The Guardian has recently revealed some of the policy guidelines followed by Facebook content moderators. They often seem arbitrary and inconclusive and it is perhaps not surprising that Facebook was keen to keep them under wraps. For example, Facebook’s rulebook suggests to allow a user posting a comment such as “fuck off and die”, but “someone shoot Trump” should be deleted on the other hand. Some photos of non-sexual physical abuse and bullying of children should only be deleted if there is a sadistic or celebratory element within them. “Handmade” art showing sexuality is allowed, while “digital” art is prohibited. A spectrum of problematic content has been constructed by Facebook and some things pass through its filters and others don’t. But how are such decisions made by individual moderators? How is something classified as credible or not credible?
What this comes down to is a perception of threatening or disturbing content as either too generic to pose any risk, or not credible enough to have any serious consequences. While some content may be disagreeable or violent for example, it does not necessarily violate Facebook’s so-called ‘community standards’. However, this is where problems with Facebook’s approach become evident.
Facebook is a big data platform of content accumulation. It has 2 billion users worldwide and an estimated 1.3m posts are shared every minute. One would think that this may make content moderation difficult if not impossible. To address the sometimes fine line between free speech and hate speech or content that is deemed problematic, Facebook has teams of moderators across the world, who, as The Guardian notes, are employed by subcontractors, having to scan through hundreds of disturbing images in each shift. This not only has consequences for their mental health, as the recent court case against Microsoft by content moderators demonstrated, but shows that they are having to achieve an almost impossible task: spending a few seconds per image or content element to determine if it should be censored or not. This approach is wrong. Facebook would do good to hire more moderators who are properly trained and can spend sufficient time on each case rather than having to make decisions within split seconds.
The leaked policy guidelines also illustrate an approach, which has designed a set of generic guidelines that can then be applied to individual cases. The idea of any policy is a set of rules and guidelines that apply to a group of people (in this case Facebook users) in order to establish structures and manage content. But Facebook has remained rather non-transparent as to how much agency individual moderators have in deciding about a particular user post, for example. Facebook should release its full moderation policies and enter into a dialogue with users and experts, rather than drafting a set of rules that it has tried to keep secret.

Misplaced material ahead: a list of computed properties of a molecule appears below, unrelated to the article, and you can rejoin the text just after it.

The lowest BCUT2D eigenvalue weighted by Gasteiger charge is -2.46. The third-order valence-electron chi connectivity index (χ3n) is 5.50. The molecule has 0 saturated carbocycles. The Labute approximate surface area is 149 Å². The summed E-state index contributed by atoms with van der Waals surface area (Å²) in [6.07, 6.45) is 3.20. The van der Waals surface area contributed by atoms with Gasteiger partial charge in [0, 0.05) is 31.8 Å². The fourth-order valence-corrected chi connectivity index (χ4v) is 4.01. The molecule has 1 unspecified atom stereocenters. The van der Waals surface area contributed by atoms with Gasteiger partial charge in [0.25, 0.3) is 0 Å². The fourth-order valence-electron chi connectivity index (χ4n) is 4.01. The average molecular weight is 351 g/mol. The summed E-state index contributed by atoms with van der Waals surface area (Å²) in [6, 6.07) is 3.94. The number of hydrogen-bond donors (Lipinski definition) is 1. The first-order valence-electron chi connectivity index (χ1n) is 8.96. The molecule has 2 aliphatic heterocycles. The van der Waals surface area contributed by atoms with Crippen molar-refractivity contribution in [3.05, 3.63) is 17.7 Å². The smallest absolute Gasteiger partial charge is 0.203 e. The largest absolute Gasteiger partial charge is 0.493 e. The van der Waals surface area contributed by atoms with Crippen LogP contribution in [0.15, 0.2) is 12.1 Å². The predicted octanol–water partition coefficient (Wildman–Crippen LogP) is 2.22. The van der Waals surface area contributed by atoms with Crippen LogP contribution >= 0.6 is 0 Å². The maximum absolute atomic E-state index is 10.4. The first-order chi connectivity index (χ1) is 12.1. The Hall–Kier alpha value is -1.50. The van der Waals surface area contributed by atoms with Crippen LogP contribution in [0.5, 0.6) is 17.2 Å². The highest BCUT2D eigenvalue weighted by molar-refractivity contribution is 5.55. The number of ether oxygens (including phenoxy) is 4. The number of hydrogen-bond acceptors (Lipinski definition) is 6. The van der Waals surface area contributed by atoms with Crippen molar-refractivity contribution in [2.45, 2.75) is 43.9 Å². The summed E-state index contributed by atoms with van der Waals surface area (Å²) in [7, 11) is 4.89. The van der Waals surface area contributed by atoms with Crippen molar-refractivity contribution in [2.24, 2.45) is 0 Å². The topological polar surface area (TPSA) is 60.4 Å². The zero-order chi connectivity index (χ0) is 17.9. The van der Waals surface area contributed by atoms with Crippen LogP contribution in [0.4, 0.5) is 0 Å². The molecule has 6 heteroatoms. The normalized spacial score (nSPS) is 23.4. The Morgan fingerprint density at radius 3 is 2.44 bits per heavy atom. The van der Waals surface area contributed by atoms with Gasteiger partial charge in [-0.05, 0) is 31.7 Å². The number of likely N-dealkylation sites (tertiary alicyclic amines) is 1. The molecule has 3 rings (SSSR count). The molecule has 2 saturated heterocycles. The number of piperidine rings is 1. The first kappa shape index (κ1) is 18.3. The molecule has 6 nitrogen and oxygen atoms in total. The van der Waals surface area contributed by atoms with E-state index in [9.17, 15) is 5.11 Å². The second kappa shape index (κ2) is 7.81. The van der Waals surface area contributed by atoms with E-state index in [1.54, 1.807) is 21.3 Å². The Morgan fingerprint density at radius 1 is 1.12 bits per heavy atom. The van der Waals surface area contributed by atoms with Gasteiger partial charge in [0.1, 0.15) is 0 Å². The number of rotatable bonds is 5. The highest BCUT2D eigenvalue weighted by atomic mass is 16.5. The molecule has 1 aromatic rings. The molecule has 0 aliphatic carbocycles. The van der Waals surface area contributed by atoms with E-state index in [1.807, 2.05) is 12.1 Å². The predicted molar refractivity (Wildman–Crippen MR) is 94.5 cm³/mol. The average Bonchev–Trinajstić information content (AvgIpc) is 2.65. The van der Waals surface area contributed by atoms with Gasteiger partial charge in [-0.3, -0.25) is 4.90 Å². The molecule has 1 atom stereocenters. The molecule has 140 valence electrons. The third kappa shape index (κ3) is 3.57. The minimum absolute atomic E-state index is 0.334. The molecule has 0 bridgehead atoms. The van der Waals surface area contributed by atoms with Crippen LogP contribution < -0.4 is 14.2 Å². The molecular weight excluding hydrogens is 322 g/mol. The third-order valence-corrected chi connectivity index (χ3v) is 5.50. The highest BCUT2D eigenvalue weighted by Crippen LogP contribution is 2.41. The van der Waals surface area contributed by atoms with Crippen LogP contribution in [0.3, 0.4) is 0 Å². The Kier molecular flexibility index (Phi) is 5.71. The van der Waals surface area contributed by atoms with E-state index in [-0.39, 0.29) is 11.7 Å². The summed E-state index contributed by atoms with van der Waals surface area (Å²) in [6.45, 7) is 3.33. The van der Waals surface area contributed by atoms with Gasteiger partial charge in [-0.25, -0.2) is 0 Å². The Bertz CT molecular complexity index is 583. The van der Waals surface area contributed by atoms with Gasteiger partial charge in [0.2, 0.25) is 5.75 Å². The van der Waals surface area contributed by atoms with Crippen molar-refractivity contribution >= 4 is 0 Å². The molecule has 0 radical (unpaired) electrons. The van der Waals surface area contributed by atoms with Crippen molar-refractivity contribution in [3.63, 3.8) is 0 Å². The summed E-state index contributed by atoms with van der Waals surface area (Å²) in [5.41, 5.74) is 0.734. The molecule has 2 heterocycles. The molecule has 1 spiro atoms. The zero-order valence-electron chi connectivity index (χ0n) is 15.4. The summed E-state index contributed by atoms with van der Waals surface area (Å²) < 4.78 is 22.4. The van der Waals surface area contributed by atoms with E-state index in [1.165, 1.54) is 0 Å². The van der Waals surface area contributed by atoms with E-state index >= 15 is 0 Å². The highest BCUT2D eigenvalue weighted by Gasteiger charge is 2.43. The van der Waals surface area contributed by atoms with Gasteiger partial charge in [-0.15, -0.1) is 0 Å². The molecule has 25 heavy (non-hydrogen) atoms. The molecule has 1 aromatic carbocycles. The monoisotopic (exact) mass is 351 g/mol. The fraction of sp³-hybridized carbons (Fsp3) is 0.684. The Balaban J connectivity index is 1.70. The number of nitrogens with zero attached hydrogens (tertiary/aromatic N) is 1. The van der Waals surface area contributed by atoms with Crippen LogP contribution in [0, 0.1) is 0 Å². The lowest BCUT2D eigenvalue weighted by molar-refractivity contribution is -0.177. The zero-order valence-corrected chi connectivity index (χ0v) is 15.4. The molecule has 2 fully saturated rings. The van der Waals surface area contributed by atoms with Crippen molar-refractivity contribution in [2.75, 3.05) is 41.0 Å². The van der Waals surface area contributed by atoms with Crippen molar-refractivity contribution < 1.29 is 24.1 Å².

In addition, there is another aspect about the internal rulebook, which is of significance. One of the leaked documents states that “people use violent language to express frustration online” and feel “safe to do so” on Facebook.
“They feel that the issue won’t come back to them and they feel indifferent towards the person they are making the threats about because of the lack of empathy created by communication via devices as opposed to face to face.”
These sentences show that Facebook managers regard the platform as a container which can hold users’ frustrations, aggressions, hatred and violent language for example. Facebook is seen as a safe space in which all opinions can be expressed and users can vent their anger. This is in line with research which examined Facebook user posts in more detail. I researched Facebook user posts that criticised the platform for various reasons (e.g. disappearing content, unwanted harassment) that all had in common a sense in the users that Facebook was not doing enough to help them with their particular problems. I argued that Facebook can be seen as a platform where users can get things off their chests and such a function is facilitated by Facebook. The above quotes actually illustrate that Facebook seems to see itself in a similar fashion. This may be true to some extent. But when it comes to violent language that expresses the desire to kill someone else, consequences may be very real and the question is if such statements should be moderated and in what ways.
“We should say that violent language is most often not credible until specificity of language gives us a reasonable ground to accept that there is no longer simply an expression of emotion but a transition to a plot or design. From this perspective language such as ‘I’m going to kill you’ or ‘Fuck off and die’ is not credible and is a violent expression of dislike and frustration,” it is stated in the policy documents leaked to The Guardian.
Expressions such as “most often” or “reasonable ground” expose the vagueness and opaqueness of Facebook moderation policies. Facebook now needs to release its policies in full and enter into a constructive dialogue about how and if they should be changed. The same goes for its workers who moderate content and what their working conditions are.
Beginning a discussion about moderation policies, would mean that Facebook recognises and values its users and staff beyond mere economic metrics.